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February 8, 2023 | The Financial Noose Tightens

Danielle Park

Portfolio Manager and President of Venable Park Investment Counsel ( Ms Park is a financial analyst, attorney, finance author and regular guest on North American media. She is also the author of the best-selling myth-busting book "Juggling Dynamite: An insider's wisdom on money management, markets and wealth that lasts," and a popular daily financial blog:

The US Senior Loan Officer Opinion Survey on Bank Lending Practices (SLOOS) is used by monetary policymakers to gauge credit conditions. Over the past year, banks have reported tighter lending standards on commercial loans to small, large and middle-market firms (blue bars below since 1990, courtesy of The Daily Shot). This indicator has traditionally led US corporate defaults by three months (light blue below) and suggests rising payment defaults from here.

Already (as shown below) through the end of January, large corporate bankruptcies (companies with more than $50 million in debt) have spiked the most since the 2008 financial crisis.

Coming into 2023, forward S&P 500 earnings per share (EPS) growth has turned negative for the fifth time since 2000 (shown below in yellow, courtesy of, and the downtrend is forecast to continue (dotted line). Stock prices have always followed EPS lower (S&P 500 in blue), with the bulk of bear market losses happening after the earnings trend crosses from positive to negative (black lines below).

For all the people talking about low unemployment rates being bullish for economic growth and equity markets, the truth is that the unemployment rate (lower line below since 1950) is the most lagging of indicators and has always been lowest at the start of recessions (grey bars below, aka the end of each economic expansion phase). Stock valuations (S&P 500 price-to-earnings ratio is the top line below) typically tumble during recessions as the unemployment rate spikes.

Today, the most historically reliable leading indicators suggest a near certainty of recession within the next 12 months (US 3m-10-year curve is at 100%, far right bar below). The riskiest assets, meanwhile, like junk bonds (HY credit circled below), most commodities (copper below) and stocks, remain in denial, still broadly over-valued.

Highly leveraged financial markets have been trained to hang hope on endless bailouts from central banks. But the economy is the big dog that wags the tail of spending, capital investment, jobs, revenue, and ultimately earnings, not central banks. Moreover, today the US Fed is still tightening financial conditions with monthly QT and possibly more rate hikes. When they move to loosen credit conditions again, it will take many months for the easing efforts to disseminate. A lot of distressed selling is due to occur before then.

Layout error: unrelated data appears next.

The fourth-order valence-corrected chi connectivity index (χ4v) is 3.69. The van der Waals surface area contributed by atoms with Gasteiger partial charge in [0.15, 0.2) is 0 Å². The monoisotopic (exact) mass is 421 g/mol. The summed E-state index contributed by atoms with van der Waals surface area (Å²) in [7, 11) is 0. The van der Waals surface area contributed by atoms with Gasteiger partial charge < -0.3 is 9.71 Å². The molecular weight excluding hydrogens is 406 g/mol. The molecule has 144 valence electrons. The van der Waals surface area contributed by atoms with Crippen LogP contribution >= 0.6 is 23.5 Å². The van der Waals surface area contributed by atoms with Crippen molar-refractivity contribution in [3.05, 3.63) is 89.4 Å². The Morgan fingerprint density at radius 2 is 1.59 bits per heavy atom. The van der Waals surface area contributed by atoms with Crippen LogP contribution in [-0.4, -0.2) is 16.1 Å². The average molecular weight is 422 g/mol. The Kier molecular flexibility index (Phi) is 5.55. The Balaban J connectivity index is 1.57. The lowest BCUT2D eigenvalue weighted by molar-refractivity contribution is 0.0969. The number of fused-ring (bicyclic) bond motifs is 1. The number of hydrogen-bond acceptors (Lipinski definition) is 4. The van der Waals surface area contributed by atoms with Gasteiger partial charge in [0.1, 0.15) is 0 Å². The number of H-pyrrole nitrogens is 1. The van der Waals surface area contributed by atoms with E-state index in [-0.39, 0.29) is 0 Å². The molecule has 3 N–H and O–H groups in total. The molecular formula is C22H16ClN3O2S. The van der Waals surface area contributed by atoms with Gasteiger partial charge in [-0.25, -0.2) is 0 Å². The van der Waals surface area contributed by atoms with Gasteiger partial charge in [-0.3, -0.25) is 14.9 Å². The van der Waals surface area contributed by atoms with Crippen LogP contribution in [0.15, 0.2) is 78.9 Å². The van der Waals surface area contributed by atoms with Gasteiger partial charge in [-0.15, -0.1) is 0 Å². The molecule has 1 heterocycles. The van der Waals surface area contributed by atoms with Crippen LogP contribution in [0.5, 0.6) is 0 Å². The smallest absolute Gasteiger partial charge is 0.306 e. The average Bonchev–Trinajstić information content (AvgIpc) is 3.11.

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Equity and corporate bond prices still screaming cycle top!

So far in 2023, value-indiscriminate buyers are still pounding into the riskiest low-yielding assets with wild abandon.

Take BBB-rated bonds-whose credit quality is just one level above “junk.” At past cycle bottoms (attractive investment opportunities), the US Fed had raised short-term rates enough that defaults spiked and BBB bond prices fell more than 20%–enough to push BBB yields 500 to 1200 basis points above cash-like 90-day Treasury yields. Fat yield spreads above risk-free rates are also known as an attractive reward for capital risk. As shown below, since 1920, this month, BBB bonds are yielding about 100 basis points above 90-day Treasury yields and in line with the most epic cycle tops in 2007, 1979, 1973, 1966, and 1929.

At the same time, year-over-year forward earnings per share growth (S&P EPS below in blue since 1987) has gone negative in 2023 as in the recessions of 2020, 2008, 2001 and 1991 (black lines below courtesy of In each of these prior instances, stock prices went on to experience a much-deserved liquidation sale as momentum shifted from positive to negative earnings growth.

Despite the losses since late 2021, white-knuckle gambling to the death remains a popular pastime. This warns that risk markets remain near a cycle top. An attractive buying opportunity is not yet in sight. In the meantime, the highest cash-like yields since 2007 are paying us to wait.

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February 8th, 2023

Posted In: Juggling Dynamite

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